Amidst continuing doubts about whether the Federal Communications Commission's Title I ancillary jurisdiction gives it power to impose net neutrality regulation of broadband access services, in recent FCC proceedings Public Knowledge, the Consumer Federation of America and others have urged the Commission to move broadband "information services" from Title I classification to Title II. But such calls for net neutrality or other common carrier regulation of broadband services through Title II lack any grounding in existing, cognizable marketplace harm or failure. And imposing monopoly-style regulation on broadband fails to take seriously both the existing state of competition and the potential for new competition offered by wireless broadband in the dynamic modern communications services market.
In his keynote address at the Free State Foundation's Winter Conference, Commissioner Robert McDowell listed a series of serious questions raised by recent calls for the Federal Communications Commission to remove high-speed broadband "information services" from Title I jurisdiction and instead subject broadband to Title II common carrier regulation. A reclassification to Title II would subject broadband to a blizzard of new regulation.
As Commissioner McDowell reminded the audience, "common carriage regulation's original purpose was to regulate the rates, terms and conditions of the coal-fired railroads of the 1880s," and was later appropriated to regulate "monopoly, analog, circuit-switched voice service of the 1930s." Traditional Title II treatment includes: rates, terms and condition regulation, tariffs, dominant vs. non-dominant carrier classification determinations for added regulatory burdens, agency Section 256 oversight of interoperability and interconnection between telecommunications carriers and other providers of telecommunications services, as well as various recordkeeping, reporting, and accounting obligations. (The Commissioner's address was also highlighted in a recent FSF blog post: "FCC Commissioner Robert McDowell: 'First Do No Harm'").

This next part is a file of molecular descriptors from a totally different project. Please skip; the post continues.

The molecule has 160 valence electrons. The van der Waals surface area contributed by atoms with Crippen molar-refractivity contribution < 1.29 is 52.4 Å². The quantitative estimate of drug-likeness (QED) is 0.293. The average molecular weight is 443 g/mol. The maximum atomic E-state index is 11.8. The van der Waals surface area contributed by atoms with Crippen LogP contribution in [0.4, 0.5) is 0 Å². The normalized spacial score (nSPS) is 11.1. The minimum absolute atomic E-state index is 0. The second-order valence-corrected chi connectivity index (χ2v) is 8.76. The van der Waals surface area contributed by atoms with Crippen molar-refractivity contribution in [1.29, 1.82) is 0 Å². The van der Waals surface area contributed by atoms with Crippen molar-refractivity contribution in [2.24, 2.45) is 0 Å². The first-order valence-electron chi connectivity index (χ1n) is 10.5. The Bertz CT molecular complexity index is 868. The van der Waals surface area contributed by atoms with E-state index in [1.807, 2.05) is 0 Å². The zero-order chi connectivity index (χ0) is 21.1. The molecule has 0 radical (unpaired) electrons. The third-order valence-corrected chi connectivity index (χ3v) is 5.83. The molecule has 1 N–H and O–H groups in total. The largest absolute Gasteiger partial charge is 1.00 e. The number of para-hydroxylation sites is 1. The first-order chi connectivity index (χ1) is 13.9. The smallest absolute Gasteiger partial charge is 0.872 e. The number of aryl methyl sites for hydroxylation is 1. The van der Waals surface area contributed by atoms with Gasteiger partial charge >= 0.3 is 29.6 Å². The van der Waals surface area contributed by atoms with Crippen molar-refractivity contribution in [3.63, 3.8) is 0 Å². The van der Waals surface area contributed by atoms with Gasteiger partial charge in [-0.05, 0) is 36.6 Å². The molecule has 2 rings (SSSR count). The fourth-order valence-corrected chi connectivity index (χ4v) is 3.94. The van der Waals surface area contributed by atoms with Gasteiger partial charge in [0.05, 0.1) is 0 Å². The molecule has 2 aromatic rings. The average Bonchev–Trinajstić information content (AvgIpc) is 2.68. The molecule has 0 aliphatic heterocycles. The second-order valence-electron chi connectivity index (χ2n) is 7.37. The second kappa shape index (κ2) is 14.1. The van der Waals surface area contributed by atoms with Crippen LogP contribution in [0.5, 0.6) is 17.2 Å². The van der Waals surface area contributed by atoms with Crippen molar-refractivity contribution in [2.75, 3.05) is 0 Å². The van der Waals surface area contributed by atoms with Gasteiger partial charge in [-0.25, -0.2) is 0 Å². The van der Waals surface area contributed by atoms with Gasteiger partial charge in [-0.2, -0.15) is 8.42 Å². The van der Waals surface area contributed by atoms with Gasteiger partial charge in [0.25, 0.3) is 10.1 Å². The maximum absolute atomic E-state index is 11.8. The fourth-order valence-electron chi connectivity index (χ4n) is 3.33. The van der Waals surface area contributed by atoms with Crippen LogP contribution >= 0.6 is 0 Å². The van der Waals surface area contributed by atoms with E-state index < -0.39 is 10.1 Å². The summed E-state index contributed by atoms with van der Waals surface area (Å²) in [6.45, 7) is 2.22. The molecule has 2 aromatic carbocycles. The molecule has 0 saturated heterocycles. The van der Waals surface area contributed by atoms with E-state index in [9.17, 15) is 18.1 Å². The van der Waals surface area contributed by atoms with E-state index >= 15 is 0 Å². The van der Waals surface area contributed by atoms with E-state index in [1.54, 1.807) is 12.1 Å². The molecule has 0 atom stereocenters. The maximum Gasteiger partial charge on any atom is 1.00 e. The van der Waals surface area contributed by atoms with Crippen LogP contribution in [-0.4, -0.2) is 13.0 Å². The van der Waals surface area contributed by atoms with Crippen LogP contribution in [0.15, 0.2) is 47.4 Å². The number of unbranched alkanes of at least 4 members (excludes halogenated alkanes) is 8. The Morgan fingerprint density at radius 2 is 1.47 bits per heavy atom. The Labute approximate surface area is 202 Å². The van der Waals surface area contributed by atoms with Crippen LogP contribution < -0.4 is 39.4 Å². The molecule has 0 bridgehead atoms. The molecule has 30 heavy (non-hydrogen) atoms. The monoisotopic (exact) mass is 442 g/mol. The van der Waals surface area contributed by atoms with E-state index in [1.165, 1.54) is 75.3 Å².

A letter to the FCC by MetroPCS sums up the stakes in subjecting broadband to common carrier regulation. It reiterates the regulatory reverse-course constituted by calls to put broadband services under Title II. Previous orders by the FCC have classified both DSL wireline broadband and wireless broadband as "information services" receiving largely unregulated treatment Title I, not common carrier obligations under Title II. Both of those orders followed the FCC's clarification that cable modem services are "information services," since cable services have never been subject to Title II regulation. Importantly, the U.S. Supreme Court upheld the FCC's cable modem order in NCTA v. Brand X (2005).
Metro PCS's letter then gets to the heart of what pro-regulatory forces are most ardently after —network neutrality regulation— and how Title II reclassification constitutes their presumptuous way to get there:
The proposed reclassification – which undoubtedly is proposed in order to enable the Commission to impose net neutrality regulations on providers of broadband Internet services following warning signs that the Commission may not have ancillary authority to do so under Title I – puts the cart before the horse. The clear impetus for the push to reclassify is solely to implement net neutrality requirements, not because common carrier regulation is otherwise necessary or appropriate. This “ends justifies the means” approach is inappropriate and does not serve the public interest. The Commission should not be working backward from a desire to impose net neutrality regulations. Rather, it should examine the marketplace as it currently exists, and determine from concrete evidence whether the market has changed in such a way that common carrier regulation is appropriate.